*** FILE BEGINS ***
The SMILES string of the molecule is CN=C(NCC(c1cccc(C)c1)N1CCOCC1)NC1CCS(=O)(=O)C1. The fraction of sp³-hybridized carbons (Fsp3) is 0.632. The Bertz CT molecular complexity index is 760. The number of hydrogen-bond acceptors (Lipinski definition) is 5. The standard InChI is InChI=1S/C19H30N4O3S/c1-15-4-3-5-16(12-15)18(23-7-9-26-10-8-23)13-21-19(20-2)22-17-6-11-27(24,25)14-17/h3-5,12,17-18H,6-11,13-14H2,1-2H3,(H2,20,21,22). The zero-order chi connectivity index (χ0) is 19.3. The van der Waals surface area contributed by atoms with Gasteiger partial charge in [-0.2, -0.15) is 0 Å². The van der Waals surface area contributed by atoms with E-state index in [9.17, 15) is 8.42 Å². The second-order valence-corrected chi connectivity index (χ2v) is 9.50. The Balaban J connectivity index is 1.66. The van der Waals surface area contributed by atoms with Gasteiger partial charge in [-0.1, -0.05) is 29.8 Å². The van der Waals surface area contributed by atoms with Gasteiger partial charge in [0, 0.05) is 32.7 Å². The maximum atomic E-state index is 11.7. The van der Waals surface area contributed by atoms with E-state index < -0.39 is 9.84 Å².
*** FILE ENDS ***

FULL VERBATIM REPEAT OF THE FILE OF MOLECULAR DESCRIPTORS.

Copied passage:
The SMILES string of the molecule is CN=C(NCC(c1cccc(C)c1)N1CCOCC1)NC1CCS(=O)(=O)C1. The fraction of sp³-hybridized carbons (Fsp3) is 0.632. The Bertz CT molecular complexity index is 760. The number of hydrogen-bond acceptors (Lipinski definition) is 5. The standard InChI is InChI=1S/C19H30N4O3S/c1-15-4-3-5-16(12-15)18(23-7-9-26-10-8-23)13-21-19(20-2)22-17-6-11-27(24,25)14-17/h3-5,12,17-18H,6-11,13-14H2,1-2H3,(H2,20,21,22). The zero-order chi connectivity index (χ0) is 19.3. The van der Waals surface area contributed by atoms with Gasteiger partial charge in [-0.2, -0.15) is 0 Å². The van der Waals surface area contributed by atoms with E-state index in [9.17, 15) is 8.42 Å². The second-order valence-corrected chi connectivity index (χ2v) is 9.50. The Balaban J connectivity index is 1.66. The van der Waals surface area contributed by atoms with Gasteiger partial charge in [-0.1, -0.05) is 29.8 Å². The van der Waals surface area contributed by atoms with Gasteiger partial charge in [0, 0.05) is 32.7 Å². The maximum atomic E-state index is 11.7. The van der Waals surface area contributed by atoms with E-state index < -0.39 is 9.84 Å².